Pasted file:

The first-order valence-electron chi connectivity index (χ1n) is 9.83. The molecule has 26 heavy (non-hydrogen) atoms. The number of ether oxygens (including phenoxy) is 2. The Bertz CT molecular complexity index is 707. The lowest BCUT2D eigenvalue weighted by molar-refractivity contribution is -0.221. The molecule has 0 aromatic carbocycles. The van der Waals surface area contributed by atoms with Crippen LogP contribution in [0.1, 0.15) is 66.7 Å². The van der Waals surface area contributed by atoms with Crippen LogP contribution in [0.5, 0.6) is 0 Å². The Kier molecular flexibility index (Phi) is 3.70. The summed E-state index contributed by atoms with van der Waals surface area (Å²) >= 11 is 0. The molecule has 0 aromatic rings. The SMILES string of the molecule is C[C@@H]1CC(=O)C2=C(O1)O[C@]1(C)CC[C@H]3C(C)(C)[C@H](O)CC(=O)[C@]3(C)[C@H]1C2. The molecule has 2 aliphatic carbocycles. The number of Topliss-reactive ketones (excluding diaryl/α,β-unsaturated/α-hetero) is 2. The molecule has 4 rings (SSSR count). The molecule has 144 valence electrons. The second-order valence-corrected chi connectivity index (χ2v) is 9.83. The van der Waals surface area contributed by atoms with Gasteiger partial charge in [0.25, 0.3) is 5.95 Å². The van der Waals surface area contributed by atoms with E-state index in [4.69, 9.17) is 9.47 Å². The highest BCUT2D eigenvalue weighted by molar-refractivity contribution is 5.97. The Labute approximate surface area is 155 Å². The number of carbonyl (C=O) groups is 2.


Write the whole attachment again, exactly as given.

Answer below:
The first-order valence-electron chi connectivity index (χ1n) is 9.83. The molecule has 26 heavy (non-hydrogen) atoms. The number of ether oxygens (including phenoxy) is 2. The Bertz CT molecular complexity index is 707. The lowest BCUT2D eigenvalue weighted by molar-refractivity contribution is -0.221. The molecule has 0 aromatic carbocycles. The van der Waals surface area contributed by atoms with Crippen LogP contribution in [0.1, 0.15) is 66.7 Å². The van der Waals surface area contributed by atoms with Crippen LogP contribution in [0.5, 0.6) is 0 Å². The Kier molecular flexibility index (Phi) is 3.70. The summed E-state index contributed by atoms with van der Waals surface area (Å²) >= 11 is 0. The molecule has 0 aromatic rings. The SMILES string of the molecule is C[C@@H]1CC(=O)C2=C(O1)O[C@]1(C)CC[C@H]3C(C)(C)[C@H](O)CC(=O)[C@]3(C)[C@H]1C2. The molecule has 2 aliphatic carbocycles. The number of Topliss-reactive ketones (excluding diaryl/α,β-unsaturated/α-hetero) is 2. The molecule has 4 rings (SSSR count). The molecule has 144 valence electrons. The second-order valence-corrected chi connectivity index (χ2v) is 9.83. The van der Waals surface area contributed by atoms with Gasteiger partial charge in [0.25, 0.3) is 5.95 Å². The van der Waals surface area contributed by atoms with E-state index in [4.69, 9.17) is 9.47 Å². The highest BCUT2D eigenvalue weighted by molar-refractivity contribution is 5.97. The Labute approximate surface area is 155 Å². The number of carbonyl (C=O) groups is 2.